GARSD: But also, you know, something that I think gets lost in interpretation a lot, when it comes to Brazilian music, is it's always interpreted as happy, party music. But there's this kind of existential melancholy that exists throughout Brazilian music. And, you know, this is also - I'm focusing a lot on the '70s, which was a really difficult time for Brazil with a dictatorship and a lot of violence. And there's, like, this ongoing theme of I need to get out, I need to find myself, something needs to change. And I just love the - it's a very quiet song, but there's, like, a storm within it.

(SOUNDBITE OF SONG, "PRECISO ME ENCONTRAR")

CARTOLA: (Singing in Portuguese).

NEARY: What else have you found in your search for classic vinyl, Jasmine?

GARSD: So I brought another song from the '70s from Brazil. "O Que Sera" is one of my favorite Brazilian classics. It was written by Chico Buarque, also in the mid-'70s, and it's from the film "Dona Flor Y Sus Dos Maridos" which is a classic of Brazilian cinema. And it's, again, that existential melancholy - whatever will be, will be. And a lot of Chico Buarque's songs from the '70s are about the restlessness of Brazil. I really like this interpretation by a Brazilian singer named Simone.

(SOUNDBITE OF SONG, "O QUE SERA")

SIMONE: (Singing in Portuguese).

CONTRERAS: It's quite a steamy movie. I don't know, it might be too steamy for Sunday mornings, but we'll move on.

(SOUNDBITE OF SAMUEL TORRES GROUP SONG, "EL SILENCIO DESPLAZADOR")

NEARY: Well this is something different now. What is this, Felix?

CONTRERAS: OK, more Latin jazz. It's a fascinating new album by percussionist Samuel Torres. The album's called "Forced Displacement." This is called "El Silencio Desplazador." There's a concept and a theme behind the entire album. I'll tell you a little bit about it, but let's check out the song first.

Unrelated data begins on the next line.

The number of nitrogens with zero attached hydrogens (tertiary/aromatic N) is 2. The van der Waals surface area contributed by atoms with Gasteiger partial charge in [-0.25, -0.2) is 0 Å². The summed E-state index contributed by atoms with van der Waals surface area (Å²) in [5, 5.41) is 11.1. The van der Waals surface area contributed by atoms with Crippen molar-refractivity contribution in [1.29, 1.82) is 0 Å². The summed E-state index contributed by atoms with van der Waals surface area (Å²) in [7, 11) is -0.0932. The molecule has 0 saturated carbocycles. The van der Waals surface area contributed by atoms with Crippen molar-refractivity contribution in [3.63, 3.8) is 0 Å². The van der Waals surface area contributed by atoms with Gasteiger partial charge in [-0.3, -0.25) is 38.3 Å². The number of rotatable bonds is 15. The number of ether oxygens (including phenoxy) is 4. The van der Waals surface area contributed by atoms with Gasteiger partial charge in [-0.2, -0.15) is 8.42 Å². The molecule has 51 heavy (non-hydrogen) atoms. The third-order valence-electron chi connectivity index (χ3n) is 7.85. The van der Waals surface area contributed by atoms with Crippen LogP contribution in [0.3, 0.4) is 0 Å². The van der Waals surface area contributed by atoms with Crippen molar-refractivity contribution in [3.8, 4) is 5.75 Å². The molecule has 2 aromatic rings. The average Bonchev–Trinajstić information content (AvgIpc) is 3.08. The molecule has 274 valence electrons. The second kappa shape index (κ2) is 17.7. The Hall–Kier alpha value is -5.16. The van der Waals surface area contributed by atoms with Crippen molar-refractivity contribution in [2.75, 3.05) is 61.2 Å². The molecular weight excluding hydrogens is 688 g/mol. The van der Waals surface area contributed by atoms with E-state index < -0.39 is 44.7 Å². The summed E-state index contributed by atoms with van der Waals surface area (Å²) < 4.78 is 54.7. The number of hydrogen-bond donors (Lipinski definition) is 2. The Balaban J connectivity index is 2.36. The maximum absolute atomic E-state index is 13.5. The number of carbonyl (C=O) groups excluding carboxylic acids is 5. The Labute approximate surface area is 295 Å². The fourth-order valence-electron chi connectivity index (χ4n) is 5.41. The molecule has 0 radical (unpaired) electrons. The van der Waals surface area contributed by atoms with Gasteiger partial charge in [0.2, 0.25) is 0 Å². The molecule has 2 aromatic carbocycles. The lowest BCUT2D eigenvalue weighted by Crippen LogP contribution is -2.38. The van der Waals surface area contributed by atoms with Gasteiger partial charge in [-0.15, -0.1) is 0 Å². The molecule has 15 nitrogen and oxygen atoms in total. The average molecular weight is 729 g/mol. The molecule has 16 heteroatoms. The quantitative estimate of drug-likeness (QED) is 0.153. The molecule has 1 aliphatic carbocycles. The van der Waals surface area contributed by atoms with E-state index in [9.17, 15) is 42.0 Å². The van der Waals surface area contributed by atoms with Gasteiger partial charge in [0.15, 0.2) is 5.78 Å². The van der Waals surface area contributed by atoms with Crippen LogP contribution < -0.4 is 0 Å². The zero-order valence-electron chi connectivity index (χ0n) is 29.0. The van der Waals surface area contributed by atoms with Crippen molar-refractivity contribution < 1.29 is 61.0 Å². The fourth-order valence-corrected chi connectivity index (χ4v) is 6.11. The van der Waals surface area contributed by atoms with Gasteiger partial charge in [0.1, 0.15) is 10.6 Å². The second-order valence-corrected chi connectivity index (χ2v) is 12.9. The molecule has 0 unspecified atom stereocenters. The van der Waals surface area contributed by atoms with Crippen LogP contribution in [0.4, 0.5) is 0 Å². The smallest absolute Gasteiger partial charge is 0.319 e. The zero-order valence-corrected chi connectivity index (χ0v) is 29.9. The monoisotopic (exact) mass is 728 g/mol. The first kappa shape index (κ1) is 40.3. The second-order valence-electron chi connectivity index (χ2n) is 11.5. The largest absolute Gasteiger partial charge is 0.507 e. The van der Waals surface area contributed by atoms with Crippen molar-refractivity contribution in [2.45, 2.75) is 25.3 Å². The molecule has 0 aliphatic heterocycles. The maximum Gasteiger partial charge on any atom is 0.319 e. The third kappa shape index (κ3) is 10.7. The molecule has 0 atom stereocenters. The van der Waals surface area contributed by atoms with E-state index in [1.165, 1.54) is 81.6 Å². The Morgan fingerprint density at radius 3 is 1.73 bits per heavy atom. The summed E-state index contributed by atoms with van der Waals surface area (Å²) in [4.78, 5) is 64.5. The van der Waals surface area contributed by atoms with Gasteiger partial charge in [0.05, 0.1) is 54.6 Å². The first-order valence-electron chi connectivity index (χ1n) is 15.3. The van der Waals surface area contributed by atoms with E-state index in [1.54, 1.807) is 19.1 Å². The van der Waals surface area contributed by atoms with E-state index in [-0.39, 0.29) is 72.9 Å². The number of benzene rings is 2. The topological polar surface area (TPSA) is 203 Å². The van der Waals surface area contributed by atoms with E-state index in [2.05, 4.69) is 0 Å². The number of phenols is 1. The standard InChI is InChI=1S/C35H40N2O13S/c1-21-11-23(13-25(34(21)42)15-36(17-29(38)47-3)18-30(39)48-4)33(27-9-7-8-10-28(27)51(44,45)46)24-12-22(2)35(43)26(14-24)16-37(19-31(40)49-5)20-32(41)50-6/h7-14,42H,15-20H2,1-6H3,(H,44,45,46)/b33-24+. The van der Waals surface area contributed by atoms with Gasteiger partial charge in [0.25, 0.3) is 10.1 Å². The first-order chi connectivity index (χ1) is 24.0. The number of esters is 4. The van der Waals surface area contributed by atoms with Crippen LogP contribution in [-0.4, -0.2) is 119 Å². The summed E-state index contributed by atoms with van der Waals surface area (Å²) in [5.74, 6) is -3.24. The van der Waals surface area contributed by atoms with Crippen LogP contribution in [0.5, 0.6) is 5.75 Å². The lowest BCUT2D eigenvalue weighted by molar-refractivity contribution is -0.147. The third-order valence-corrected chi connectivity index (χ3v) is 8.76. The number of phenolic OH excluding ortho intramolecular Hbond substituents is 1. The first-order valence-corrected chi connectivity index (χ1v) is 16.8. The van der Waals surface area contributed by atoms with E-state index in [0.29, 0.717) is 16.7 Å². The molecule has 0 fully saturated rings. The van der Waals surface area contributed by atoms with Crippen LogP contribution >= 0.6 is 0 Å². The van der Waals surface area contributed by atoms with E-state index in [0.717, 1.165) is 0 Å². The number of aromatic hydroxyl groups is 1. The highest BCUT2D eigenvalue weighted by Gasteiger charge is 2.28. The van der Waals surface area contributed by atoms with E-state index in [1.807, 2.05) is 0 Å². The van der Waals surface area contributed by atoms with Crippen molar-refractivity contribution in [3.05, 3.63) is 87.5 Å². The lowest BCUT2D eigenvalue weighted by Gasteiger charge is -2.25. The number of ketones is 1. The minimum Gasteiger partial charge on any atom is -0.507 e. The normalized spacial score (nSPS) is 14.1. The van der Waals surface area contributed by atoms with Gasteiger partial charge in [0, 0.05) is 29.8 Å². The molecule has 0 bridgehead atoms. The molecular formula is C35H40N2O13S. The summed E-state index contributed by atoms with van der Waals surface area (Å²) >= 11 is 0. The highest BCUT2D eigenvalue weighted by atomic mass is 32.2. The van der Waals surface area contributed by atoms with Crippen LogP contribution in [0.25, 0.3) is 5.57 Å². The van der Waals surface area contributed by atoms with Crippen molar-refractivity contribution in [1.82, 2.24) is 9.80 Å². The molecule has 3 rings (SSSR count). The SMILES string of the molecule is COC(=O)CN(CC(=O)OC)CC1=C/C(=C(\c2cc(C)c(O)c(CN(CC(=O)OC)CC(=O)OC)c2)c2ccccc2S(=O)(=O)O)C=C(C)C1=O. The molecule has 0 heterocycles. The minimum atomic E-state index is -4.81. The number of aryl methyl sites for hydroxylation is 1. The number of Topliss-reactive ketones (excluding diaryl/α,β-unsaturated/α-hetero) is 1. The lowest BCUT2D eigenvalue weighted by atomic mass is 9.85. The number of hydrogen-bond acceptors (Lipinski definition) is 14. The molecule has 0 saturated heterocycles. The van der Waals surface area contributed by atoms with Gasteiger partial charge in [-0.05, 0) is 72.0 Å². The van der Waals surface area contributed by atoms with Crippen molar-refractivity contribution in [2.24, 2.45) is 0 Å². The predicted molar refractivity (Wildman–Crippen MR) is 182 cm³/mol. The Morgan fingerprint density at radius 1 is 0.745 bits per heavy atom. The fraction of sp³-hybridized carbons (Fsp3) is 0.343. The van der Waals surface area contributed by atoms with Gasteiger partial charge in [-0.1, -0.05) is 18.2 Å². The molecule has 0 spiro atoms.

NEARY: OK.

(SOUNDBITE OF SAMUEL TORRES GROUP SONG, "EL SILENCIO DESPLAZADOR")

NEARY: Very serious.

CONTRERAS: It's very serious and very somber. It's a concept album dedicated to the victims of violence in Colombia at the hands of the drug cartels, the lawlessness and sometimes even the fight between the Army and the guerrillas. And Samuel Torres is a jazz musician. And you usually approach these kind of things with lyrics and themes and artful writing. But he put an instrumental album together to deal with all of these different emotions and all these different things. And this particular track translates to displaced silence and that's what happens when a community is taken over by violence. It silences the community from speaking out and making music or celebrating life. This song includes a full measure of silence, believe it or not.

NEARY: Really?

CONTRERAS: Yeah, because he wanted to make that effect of, OK, this is what happens in a community. Everybody is out.

(SOUNDBITE OF SAMUEL TORRES GROUP SONG, "EL SILENCIO DESPLAZADOR")

CONTRERAS: Very effective, that silence.

NEARY: Yeah, it is very effective.

CONTRERAS: The album, again, is called "Forced Displacement" and this is the Samuel Torres Group.

NEARY: Felix Contreras joined us here in our D.C. studios and Jasmine Garsd spoke to us from San Diego. They're the hosts of Alt.Latino from NPR Music. You can download their show every Thursday from their website, npr.org/altlatino, or subscribe at the usual digital outlets. Thanks to both of you for sharing this music with us.

CONTRERAS: Thank you, Lynn.

GARSD: Thanks so much, Lynn. It was so much fun.

(SOUNDBITE OF MUSIC)